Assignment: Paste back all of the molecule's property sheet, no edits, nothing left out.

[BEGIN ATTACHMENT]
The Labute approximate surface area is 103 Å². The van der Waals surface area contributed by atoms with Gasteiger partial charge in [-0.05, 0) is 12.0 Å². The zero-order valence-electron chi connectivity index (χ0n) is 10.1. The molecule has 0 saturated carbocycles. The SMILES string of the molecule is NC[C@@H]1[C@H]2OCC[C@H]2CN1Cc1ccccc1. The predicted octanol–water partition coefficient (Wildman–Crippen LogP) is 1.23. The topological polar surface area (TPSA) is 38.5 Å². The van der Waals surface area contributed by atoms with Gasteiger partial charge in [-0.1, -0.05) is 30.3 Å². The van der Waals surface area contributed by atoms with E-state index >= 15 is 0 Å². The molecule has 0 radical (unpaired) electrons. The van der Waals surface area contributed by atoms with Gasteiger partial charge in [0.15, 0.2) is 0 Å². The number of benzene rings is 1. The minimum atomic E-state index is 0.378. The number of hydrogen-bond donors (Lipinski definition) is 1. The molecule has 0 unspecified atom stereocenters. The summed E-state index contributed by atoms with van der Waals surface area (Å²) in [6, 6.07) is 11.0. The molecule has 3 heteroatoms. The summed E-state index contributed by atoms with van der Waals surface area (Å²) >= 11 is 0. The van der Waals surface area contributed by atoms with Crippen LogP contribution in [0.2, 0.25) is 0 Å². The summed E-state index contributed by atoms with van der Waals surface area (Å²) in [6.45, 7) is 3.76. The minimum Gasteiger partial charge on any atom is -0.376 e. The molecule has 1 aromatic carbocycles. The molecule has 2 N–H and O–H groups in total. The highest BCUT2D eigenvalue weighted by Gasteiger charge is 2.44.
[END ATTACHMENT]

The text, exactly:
The Labute approximate surface area is 103 Å². The van der Waals surface area contributed by atoms with Gasteiger partial charge in [-0.05, 0) is 12.0 Å². The zero-order valence-electron chi connectivity index (χ0n) is 10.1. The molecule has 0 saturated carbocycles. The SMILES string of the molecule is NC[C@@H]1[C@H]2OCC[C@H]2CN1Cc1ccccc1. The predicted octanol–water partition coefficient (Wildman–Crippen LogP) is 1.23. The topological polar surface area (TPSA) is 38.5 Å². The van der Waals surface area contributed by atoms with Gasteiger partial charge in [-0.1, -0.05) is 30.3 Å². The van der Waals surface area contributed by atoms with E-state index >= 15 is 0 Å². The molecule has 0 radical (unpaired) electrons. The van der Waals surface area contributed by atoms with Gasteiger partial charge in [0.15, 0.2) is 0 Å². The number of benzene rings is 1. The minimum atomic E-state index is 0.378. The number of hydrogen-bond donors (Lipinski definition) is 1. The molecule has 0 unspecified atom stereocenters. The summed E-state index contributed by atoms with van der Waals surface area (Å²) in [6, 6.07) is 11.0. The molecule has 3 heteroatoms. The summed E-state index contributed by atoms with van der Waals surface area (Å²) >= 11 is 0. The van der Waals surface area contributed by atoms with Crippen LogP contribution in [0.2, 0.25) is 0 Å². The summed E-state index contributed by atoms with van der Waals surface area (Å²) in [6.45, 7) is 3.76. The minimum Gasteiger partial charge on any atom is -0.376 e. The molecule has 1 aromatic carbocycles. The molecule has 2 N–H and O–H groups in total. The highest BCUT2D eigenvalue weighted by Gasteiger charge is 2.44.